Posts Tagged ‘childhood’

My childhood friend passed when she was twelve. To comfort me, my father often pointed to his heart, or mine, and said that my friend continues through us, the living. Young and grieving, I didn’t always agree. 

Now that I am getting married in about a month, I think of her more often. I start to focus on her absences: she won’t be at the wedding ceremony or the reception. She wasn’t at my makeup trial when I wore foundation and bought my first tube of it at thirty-three. She missed the romantic proposal story in Italy, a country she never traveled to. She isn’t here. 

If she were, she would have giggled about a few of my wedding plans and kept things light. I bet she would have thought using dried fruit and vegetables in the centerpieces as absurd. When I panicked about various choices – is the musician for the ceremony the right kind? – She would have turned hear head a little, squinted with mischievousness and told a joke to make me laugh.

In seventh grade, I sat on the classroom counter, next to the art sink, when she told me that she was dying. She paced a little and looked down at the floor. Her extremities were swollen from her disease or medication; I didn’t understand. It was as if she had a speech prepared and she managed to get through every word. I wanted to jump off the counter and throw myself at her feet. Instead, I sat still on the counter, maybe swinging my feet a little, trying to understand her words. I couldn’t comprehend life without her. How could someone who was standing in front of me during recess, die and leave me? I felt selfish, even then.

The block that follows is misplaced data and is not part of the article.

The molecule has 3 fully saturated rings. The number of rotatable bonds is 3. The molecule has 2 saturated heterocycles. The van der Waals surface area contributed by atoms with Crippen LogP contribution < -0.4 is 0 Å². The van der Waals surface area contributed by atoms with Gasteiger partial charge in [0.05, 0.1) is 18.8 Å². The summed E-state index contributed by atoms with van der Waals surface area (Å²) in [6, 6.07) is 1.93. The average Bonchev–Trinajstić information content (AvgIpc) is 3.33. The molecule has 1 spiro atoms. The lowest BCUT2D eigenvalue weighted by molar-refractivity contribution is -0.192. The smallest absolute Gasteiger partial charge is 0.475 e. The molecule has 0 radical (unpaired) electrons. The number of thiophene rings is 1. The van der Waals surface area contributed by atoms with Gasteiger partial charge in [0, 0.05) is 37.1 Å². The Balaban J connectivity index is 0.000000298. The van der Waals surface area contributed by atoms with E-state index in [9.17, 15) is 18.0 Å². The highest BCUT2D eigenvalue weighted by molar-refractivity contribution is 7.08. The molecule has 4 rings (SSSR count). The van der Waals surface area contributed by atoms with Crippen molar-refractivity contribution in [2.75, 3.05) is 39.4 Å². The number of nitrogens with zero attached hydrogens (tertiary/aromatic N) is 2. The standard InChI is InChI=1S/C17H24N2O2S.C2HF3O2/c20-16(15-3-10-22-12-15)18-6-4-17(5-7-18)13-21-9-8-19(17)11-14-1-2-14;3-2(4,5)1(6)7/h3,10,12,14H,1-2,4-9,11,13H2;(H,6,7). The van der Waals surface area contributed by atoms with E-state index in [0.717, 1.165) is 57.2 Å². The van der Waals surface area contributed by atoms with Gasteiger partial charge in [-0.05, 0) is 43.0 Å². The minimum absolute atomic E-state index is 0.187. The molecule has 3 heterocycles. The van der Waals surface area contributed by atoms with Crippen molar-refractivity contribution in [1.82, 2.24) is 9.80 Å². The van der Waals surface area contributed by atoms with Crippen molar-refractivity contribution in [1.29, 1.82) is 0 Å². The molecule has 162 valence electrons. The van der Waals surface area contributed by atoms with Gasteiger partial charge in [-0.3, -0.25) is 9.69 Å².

My memories are vivid. I went to sleep with a wet face, thinking that if I was really good, I’d get to see her again. I told the boys at my birthday party a few months later that I couldn’t answer their questions and reveal which one she’d liked. I’d promised her and I kept my promise. I liked a boy who listened to heavy metal and I pretended I liked it. I told my friend how much I liked it and later felt embarrassed when she laughed at the lyrics. After all, we were still middle school girls.

She remains present. I still have part of her phone number memorized. I wear a bracelet like the one she used to wear; her mother had it made for me and another friend after the funeral. I toast her birthday and think about her on the January anniversary of her death. It seems to always snow that day, like it did in 1989. 

Looking through my pink fabric scrapbook with pictures, letters she wrote and decorated with silver stamps, I am shocked by how young we were. In one letter, she describes how nice the nurses are at the Mayo Clinic. I probably wrote back about my summer at camp sleeping in a bunk bed under a girl from N.Y. As a girl, worried about when I’d get to shave my legs for the first time, I never could have imagined my future living in Michigan with my fiancé, let alone what hers would have been.

I want to honor her at the wedding. I’ve thought about various options: wearing her picture in a locket, putting something on my bouquet, displaying a picture of us, including her in a toast, or mentioning her in a reading. 

I will honor her by focusing on living the life she influenced. I will love my fiancé, bridesmaids, family members and friends who will celebrate us, including her mother. I will love her.

She will be at the wedding, in our hearts and actions. How could she not be?

Read Full Post »